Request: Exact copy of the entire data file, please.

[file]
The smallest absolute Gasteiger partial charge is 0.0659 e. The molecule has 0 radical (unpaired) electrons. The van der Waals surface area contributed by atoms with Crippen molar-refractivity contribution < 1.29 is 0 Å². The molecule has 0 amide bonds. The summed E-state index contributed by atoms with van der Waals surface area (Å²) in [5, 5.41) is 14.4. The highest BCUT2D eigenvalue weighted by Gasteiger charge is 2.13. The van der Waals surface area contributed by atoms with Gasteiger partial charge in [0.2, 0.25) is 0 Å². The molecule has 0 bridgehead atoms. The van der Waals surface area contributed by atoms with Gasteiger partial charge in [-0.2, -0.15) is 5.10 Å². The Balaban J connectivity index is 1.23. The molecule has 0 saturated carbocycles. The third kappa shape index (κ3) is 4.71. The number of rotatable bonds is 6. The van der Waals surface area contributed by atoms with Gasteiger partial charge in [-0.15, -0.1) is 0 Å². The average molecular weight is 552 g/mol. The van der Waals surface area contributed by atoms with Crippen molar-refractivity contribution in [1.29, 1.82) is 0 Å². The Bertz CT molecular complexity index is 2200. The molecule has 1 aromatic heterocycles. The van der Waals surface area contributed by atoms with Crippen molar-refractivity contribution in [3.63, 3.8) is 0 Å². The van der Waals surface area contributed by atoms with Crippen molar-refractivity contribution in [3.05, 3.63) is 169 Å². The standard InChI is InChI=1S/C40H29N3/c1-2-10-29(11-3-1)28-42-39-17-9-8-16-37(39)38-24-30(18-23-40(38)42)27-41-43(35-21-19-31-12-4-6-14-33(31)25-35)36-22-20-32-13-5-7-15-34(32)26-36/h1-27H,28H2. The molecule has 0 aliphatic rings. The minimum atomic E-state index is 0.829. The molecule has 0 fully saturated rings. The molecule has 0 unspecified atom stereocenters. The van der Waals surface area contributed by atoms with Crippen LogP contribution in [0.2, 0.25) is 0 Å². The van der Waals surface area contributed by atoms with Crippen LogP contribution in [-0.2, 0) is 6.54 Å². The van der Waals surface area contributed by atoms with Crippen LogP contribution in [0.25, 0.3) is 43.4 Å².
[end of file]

The smallest absolute Gasteiger partial charge is 0.0659 e. The molecule has 0 radical (unpaired) electrons. The van der Waals surface area contributed by atoms with Crippen molar-refractivity contribution < 1.29 is 0 Å². The molecule has 0 amide bonds. The summed E-state index contributed by atoms with van der Waals surface area (Å²) in [5, 5.41) is 14.4. The highest BCUT2D eigenvalue weighted by Gasteiger charge is 2.13. The van der Waals surface area contributed by atoms with Gasteiger partial charge in [0.2, 0.25) is 0 Å². The molecule has 0 bridgehead atoms. The van der Waals surface area contributed by atoms with Gasteiger partial charge in [-0.2, -0.15) is 5.10 Å². The Balaban J connectivity index is 1.23. The molecule has 0 saturated carbocycles. The third kappa shape index (κ3) is 4.71. The number of rotatable bonds is 6. The van der Waals surface area contributed by atoms with Gasteiger partial charge in [-0.15, -0.1) is 0 Å². The average molecular weight is 552 g/mol. The van der Waals surface area contributed by atoms with Crippen molar-refractivity contribution in [1.29, 1.82) is 0 Å². The Bertz CT molecular complexity index is 2200. The molecule has 1 aromatic heterocycles. The van der Waals surface area contributed by atoms with Crippen molar-refractivity contribution in [3.63, 3.8) is 0 Å². The van der Waals surface area contributed by atoms with Crippen molar-refractivity contribution in [3.05, 3.63) is 169 Å². The standard InChI is InChI=1S/C40H29N3/c1-2-10-29(11-3-1)28-42-39-17-9-8-16-37(39)38-24-30(18-23-40(38)42)27-41-43(35-21-19-31-12-4-6-14-33(31)25-35)36-22-20-32-13-5-7-15-34(32)26-36/h1-27H,28H2. The molecule has 0 aliphatic rings. The minimum atomic E-state index is 0.829. The molecule has 0 fully saturated rings. The molecule has 0 unspecified atom stereocenters. The van der Waals surface area contributed by atoms with Crippen LogP contribution in [0.2, 0.25) is 0 Å². The van der Waals surface area contributed by atoms with Crippen LogP contribution in [-0.2, 0) is 6.54 Å². The van der Waals surface area contributed by atoms with Crippen LogP contribution in [0.25, 0.3) is 43.4 Å².